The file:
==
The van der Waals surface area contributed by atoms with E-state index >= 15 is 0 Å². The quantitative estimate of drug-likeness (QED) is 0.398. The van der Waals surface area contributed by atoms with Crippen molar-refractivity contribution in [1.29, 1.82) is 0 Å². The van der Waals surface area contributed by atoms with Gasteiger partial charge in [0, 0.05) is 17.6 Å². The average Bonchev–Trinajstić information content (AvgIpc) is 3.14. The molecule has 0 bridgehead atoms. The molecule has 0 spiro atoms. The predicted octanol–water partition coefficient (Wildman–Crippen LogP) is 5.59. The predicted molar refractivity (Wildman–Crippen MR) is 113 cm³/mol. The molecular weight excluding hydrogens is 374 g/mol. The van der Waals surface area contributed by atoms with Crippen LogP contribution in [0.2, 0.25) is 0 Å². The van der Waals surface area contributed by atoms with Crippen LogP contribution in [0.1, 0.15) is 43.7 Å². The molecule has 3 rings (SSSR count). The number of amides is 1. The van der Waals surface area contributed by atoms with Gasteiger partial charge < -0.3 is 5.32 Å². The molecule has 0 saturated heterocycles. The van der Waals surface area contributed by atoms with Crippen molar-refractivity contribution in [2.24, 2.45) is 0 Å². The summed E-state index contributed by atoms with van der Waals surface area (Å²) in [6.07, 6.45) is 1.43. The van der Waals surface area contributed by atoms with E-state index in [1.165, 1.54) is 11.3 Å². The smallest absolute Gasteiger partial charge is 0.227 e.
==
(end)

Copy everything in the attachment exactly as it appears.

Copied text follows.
The van der Waals surface area contributed by atoms with E-state index >= 15 is 0 Å². The quantitative estimate of drug-likeness (QED) is 0.398. The van der Waals surface area contributed by atoms with Crippen molar-refractivity contribution in [1.29, 1.82) is 0 Å². The van der Waals surface area contributed by atoms with Gasteiger partial charge in [0, 0.05) is 17.6 Å². The average Bonchev–Trinajstić information content (AvgIpc) is 3.14. The molecule has 0 bridgehead atoms. The molecule has 0 spiro atoms. The predicted octanol–water partition coefficient (Wildman–Crippen LogP) is 5.59. The predicted molar refractivity (Wildman–Crippen MR) is 113 cm³/mol. The molecular weight excluding hydrogens is 374 g/mol. The van der Waals surface area contributed by atoms with Crippen LogP contribution in [0.2, 0.25) is 0 Å². The van der Waals surface area contributed by atoms with Crippen LogP contribution in [0.1, 0.15) is 43.7 Å². The molecule has 3 rings (SSSR count). The number of amides is 1. The van der Waals surface area contributed by atoms with Gasteiger partial charge < -0.3 is 5.32 Å². The molecule has 0 saturated heterocycles. The van der Waals surface area contributed by atoms with Crippen molar-refractivity contribution in [2.24, 2.45) is 0 Å². The summed E-state index contributed by atoms with van der Waals surface area (Å²) in [6.07, 6.45) is 1.43. The van der Waals surface area contributed by atoms with E-state index in [1.165, 1.54) is 11.3 Å². The smallest absolute Gasteiger partial charge is 0.227 e.